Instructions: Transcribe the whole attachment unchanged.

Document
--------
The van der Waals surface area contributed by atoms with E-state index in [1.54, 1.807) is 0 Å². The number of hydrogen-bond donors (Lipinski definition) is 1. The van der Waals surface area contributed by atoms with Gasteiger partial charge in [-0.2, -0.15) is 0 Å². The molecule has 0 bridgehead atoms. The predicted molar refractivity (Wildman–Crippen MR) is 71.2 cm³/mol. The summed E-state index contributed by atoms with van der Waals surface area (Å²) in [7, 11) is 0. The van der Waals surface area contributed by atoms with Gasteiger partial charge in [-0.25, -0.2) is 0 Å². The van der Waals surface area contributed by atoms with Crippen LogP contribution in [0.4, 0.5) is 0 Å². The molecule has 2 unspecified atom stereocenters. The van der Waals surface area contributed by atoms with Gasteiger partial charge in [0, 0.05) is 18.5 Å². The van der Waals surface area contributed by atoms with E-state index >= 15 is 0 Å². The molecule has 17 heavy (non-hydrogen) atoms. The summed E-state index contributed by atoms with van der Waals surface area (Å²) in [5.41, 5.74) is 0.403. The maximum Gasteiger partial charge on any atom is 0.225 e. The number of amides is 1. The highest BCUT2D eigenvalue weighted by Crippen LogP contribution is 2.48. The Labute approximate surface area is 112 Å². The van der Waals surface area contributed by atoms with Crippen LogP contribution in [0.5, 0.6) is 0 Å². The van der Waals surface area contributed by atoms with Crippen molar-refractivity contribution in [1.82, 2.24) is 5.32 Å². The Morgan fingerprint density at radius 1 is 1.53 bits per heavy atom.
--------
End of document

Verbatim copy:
The van der Waals surface area contributed by atoms with E-state index in [1.54, 1.807) is 0 Å². The number of hydrogen-bond donors (Lipinski definition) is 1. The van der Waals surface area contributed by atoms with Gasteiger partial charge in [-0.2, -0.15) is 0 Å². The molecule has 0 bridgehead atoms. The predicted molar refractivity (Wildman–Crippen MR) is 71.2 cm³/mol. The summed E-state index contributed by atoms with van der Waals surface area (Å²) in [7, 11) is 0. The van der Waals surface area contributed by atoms with Gasteiger partial charge in [-0.25, -0.2) is 0 Å². The van der Waals surface area contributed by atoms with Crippen LogP contribution in [0.4, 0.5) is 0 Å². The molecule has 2 unspecified atom stereocenters. The van der Waals surface area contributed by atoms with Gasteiger partial charge in [0, 0.05) is 18.5 Å². The van der Waals surface area contributed by atoms with E-state index >= 15 is 0 Å². The molecule has 17 heavy (non-hydrogen) atoms. The summed E-state index contributed by atoms with van der Waals surface area (Å²) in [5.41, 5.74) is 0.403. The maximum Gasteiger partial charge on any atom is 0.225 e. The number of amides is 1. The highest BCUT2D eigenvalue weighted by Crippen LogP contribution is 2.48. The Labute approximate surface area is 112 Å². The van der Waals surface area contributed by atoms with Crippen LogP contribution in [0.5, 0.6) is 0 Å². The van der Waals surface area contributed by atoms with Crippen molar-refractivity contribution in [1.82, 2.24) is 5.32 Å². The Morgan fingerprint density at radius 1 is 1.53 bits per heavy atom.